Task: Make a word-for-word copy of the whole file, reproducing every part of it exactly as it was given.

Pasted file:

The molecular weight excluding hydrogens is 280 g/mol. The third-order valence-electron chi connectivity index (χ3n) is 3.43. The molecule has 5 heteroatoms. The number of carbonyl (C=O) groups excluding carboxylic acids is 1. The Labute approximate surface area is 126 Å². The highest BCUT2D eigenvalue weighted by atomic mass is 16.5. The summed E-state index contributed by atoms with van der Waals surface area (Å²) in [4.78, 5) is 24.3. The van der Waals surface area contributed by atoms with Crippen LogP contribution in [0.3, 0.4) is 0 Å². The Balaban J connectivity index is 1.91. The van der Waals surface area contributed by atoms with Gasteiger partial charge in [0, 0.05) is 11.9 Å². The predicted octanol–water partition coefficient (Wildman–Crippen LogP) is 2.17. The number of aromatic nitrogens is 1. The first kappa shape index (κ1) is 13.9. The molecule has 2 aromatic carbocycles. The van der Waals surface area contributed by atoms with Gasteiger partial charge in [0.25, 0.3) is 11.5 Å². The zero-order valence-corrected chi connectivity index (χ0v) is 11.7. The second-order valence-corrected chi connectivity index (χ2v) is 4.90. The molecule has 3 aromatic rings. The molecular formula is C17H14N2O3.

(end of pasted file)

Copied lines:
The molecular weight excluding hydrogens is 280 g/mol. The third-order valence-electron chi connectivity index (χ3n) is 3.43. The molecule has 5 heteroatoms. The number of carbonyl (C=O) groups excluding carboxylic acids is 1. The Labute approximate surface area is 126 Å². The highest BCUT2D eigenvalue weighted by atomic mass is 16.5. The summed E-state index contributed by atoms with van der Waals surface area (Å²) in [4.78, 5) is 24.3. The van der Waals surface area contributed by atoms with Crippen LogP contribution in [0.3, 0.4) is 0 Å². The Balaban J connectivity index is 1.91. The van der Waals surface area contributed by atoms with Gasteiger partial charge in [0, 0.05) is 11.9 Å². The predicted octanol–water partition coefficient (Wildman–Crippen LogP) is 2.17. The number of aromatic nitrogens is 1. The first kappa shape index (κ1) is 13.9. The molecule has 2 aromatic carbocycles. The van der Waals surface area contributed by atoms with Gasteiger partial charge in [0.25, 0.3) is 11.5 Å². The zero-order valence-corrected chi connectivity index (χ0v) is 11.7. The second-order valence-corrected chi connectivity index (χ2v) is 4.90. The molecule has 3 aromatic rings. The molecular formula is C17H14N2O3.